Finom launches to help level the money management playing field—for both investors and advisers

By Editor June 9, 2014

Finom logoA Q&A with Finom co-founder and co-CEO Aziz Lalljee. The Chicago-based startup, which offers a platform that matches investors with financial advisers based on personal preferences, announced its launch out of beta in late May. It was founded in 2011 by Lalljee and David Gomel, and has been bootstrapped to this point. The service is currently available in the Chicago metro market.

SUB: Please describe Finom and your primary innovation.

Lalljee: Finom is a website that helps people find the best money managers for their specific investment goals and adviser preferences. We are the only platform for mass-affluent and high net worth individuals and small institutions to find investment advisers in an objective and personalized manner.

We are the first company to have historical performance and practice data on investment advisers and the first to use this data to empower investors. With Finom, investors can ensure they are making the best decisions for their retirements.

SUB: Who are your target markets and users?

Lalljee: We are targeting 25-to-55 year-olds with $100,000-to-$5 million in investible assets. This includes people who are either dissatisfied with their current adviser or are searching for an adviser for the first time.

We are especially focused on finding the right adviser for folks going through key life transitions, such as a divorce, sale of a family business, inheritance, retirement, kids moving to college, birth of a new baby, etc. These are all times when the right investment adviser can add immense value to people’s lives.

SUB: Who do you consider to be your competition, and what differentiates Finom from the competition?

Lalljee: Word-of-mouth is really the current default; think recommendations from friends-and-family, or from lawyers and accountants. But none of these are informed, objective or personalized to the specific individual’s investment goals and interpersonal preferences.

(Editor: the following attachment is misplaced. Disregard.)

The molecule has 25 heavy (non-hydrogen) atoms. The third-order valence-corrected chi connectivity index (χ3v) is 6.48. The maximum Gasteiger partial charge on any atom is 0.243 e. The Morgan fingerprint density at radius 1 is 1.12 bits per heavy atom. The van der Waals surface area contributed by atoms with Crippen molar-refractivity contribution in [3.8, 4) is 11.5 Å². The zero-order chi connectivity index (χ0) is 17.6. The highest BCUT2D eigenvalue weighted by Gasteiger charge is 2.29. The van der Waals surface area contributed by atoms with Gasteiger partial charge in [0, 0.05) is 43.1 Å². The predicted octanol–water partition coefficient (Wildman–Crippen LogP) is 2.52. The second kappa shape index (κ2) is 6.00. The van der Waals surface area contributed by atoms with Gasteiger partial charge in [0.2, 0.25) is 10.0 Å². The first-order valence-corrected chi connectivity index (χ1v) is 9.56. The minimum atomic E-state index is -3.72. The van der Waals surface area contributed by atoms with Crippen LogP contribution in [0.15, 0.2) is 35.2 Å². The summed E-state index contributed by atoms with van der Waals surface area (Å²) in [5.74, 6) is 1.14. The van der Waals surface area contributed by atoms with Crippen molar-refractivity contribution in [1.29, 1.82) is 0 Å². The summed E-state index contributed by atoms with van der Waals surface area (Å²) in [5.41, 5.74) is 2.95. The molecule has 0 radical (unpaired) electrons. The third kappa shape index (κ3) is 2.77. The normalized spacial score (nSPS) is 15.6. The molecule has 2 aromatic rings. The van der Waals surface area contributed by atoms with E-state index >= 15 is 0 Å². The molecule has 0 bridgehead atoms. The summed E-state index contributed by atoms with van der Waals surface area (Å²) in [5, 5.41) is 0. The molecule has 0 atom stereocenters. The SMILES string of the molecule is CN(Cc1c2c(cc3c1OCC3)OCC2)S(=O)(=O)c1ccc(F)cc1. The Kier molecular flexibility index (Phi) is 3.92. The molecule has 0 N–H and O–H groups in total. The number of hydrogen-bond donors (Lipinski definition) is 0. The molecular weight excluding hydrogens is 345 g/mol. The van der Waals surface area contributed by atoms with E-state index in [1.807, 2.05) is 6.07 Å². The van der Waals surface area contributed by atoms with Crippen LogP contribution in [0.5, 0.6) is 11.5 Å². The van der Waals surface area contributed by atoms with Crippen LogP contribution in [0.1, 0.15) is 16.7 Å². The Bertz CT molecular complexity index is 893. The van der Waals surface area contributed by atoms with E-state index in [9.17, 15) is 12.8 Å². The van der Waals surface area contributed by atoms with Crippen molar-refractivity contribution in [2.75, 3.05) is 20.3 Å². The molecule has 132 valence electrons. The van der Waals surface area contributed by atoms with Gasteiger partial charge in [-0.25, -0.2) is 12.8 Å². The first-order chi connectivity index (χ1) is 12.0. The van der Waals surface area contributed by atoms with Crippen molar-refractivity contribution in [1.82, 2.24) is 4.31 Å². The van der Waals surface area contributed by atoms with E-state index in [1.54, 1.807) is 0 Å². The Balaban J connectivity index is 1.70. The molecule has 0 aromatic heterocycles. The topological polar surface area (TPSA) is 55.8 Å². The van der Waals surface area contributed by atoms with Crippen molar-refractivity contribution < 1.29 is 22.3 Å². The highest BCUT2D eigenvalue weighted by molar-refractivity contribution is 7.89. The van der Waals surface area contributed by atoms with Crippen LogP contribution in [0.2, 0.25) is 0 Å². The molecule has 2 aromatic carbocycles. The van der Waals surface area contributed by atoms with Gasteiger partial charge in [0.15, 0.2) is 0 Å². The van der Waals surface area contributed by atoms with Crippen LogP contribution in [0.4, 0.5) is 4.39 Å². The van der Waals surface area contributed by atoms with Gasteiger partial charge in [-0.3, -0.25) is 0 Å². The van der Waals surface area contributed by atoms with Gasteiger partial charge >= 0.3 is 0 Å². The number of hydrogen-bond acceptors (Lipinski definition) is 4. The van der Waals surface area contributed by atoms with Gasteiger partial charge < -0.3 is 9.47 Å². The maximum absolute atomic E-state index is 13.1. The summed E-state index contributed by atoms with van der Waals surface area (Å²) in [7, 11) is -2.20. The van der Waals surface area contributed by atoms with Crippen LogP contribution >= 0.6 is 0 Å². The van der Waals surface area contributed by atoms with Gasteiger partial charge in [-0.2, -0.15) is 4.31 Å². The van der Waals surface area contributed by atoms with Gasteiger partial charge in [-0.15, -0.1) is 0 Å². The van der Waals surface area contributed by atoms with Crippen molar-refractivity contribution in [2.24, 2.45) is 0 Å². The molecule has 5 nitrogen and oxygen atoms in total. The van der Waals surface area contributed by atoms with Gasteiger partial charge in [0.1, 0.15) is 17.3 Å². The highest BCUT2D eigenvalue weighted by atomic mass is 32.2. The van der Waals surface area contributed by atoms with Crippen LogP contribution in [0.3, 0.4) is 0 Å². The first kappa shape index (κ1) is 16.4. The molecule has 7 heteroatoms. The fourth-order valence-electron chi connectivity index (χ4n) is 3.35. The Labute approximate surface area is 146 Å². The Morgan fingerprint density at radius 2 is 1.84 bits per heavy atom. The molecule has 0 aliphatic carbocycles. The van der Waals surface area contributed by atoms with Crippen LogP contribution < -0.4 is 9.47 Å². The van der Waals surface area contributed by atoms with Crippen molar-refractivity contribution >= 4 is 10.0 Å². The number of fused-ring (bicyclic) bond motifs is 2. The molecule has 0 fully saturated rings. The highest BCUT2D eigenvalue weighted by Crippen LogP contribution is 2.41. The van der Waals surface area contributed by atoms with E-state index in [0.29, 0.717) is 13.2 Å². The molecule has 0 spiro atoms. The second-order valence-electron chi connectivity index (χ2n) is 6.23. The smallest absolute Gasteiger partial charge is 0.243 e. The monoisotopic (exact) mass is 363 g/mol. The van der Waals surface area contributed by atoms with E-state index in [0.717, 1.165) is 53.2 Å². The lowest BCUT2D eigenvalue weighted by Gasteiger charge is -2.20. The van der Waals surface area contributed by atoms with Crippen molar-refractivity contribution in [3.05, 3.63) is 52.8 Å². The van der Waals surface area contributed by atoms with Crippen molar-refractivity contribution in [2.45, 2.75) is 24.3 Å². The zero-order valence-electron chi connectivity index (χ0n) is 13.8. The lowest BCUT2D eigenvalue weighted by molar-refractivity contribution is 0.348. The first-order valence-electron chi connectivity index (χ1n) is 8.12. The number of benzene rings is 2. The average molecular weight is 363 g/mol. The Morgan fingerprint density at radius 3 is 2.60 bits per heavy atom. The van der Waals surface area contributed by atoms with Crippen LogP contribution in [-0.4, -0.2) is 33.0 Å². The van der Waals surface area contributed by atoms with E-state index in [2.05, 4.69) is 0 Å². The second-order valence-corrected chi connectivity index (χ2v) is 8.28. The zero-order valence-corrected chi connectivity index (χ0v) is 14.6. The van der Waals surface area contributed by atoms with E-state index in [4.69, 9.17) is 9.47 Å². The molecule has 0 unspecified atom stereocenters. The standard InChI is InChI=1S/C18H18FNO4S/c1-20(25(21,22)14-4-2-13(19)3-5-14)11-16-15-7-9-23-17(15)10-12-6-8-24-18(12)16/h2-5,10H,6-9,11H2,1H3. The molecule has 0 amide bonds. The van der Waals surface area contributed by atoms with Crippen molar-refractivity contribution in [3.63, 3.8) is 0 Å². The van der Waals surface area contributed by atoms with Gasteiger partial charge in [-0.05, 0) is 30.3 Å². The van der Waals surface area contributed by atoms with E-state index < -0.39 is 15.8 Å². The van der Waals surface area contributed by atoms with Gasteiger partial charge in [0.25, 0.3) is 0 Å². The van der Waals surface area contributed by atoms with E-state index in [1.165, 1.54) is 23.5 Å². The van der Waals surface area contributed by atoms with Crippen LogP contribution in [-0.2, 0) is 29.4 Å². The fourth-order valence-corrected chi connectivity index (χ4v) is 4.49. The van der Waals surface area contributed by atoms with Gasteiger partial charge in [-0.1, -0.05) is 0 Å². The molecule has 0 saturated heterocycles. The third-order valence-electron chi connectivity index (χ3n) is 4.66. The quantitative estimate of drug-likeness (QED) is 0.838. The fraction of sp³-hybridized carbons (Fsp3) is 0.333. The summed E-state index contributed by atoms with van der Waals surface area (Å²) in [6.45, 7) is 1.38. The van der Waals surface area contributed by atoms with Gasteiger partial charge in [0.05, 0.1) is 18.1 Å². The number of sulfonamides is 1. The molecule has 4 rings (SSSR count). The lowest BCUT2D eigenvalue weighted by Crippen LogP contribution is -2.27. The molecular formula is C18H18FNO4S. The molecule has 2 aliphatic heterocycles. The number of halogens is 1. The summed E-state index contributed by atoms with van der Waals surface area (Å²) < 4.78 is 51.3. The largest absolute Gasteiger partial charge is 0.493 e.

At Finom, we learn both where you are in your financial life and what you want from your adviser, and then show you how your investments would have fared, after fees, under each suggested adviser’s management. We empower you to meet the best advisers—in person, at no cost, and under no obligation—so you can decide for yourself if you like and trust them, and want to hire them.

SUB: You just launched to the public out of beta. Why was this the right time to launch?

Lalljee: We worked through the excellent feedback we received from both investors and advisers through our beta. We streamlined and simplified the process for investors to review advisers and schedule meetings, without compromising any of our analytics or functionality. After two years in development and testing, it was finally time.

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SUB: Have you raised outside funding to this point?

Lalljee: We’re bootstrapped so far—thank you to our very patient and supportive wives! It was really important to us to develop the platform and demonstrate traction in Chicago on our own dime before raising outside capital. We should be in a good spot to raise a round later this summer.

SUB: What was the inspiration behind the idea for Finom? Was there an ‘aha’ moment, or was the idea more gradual in developing?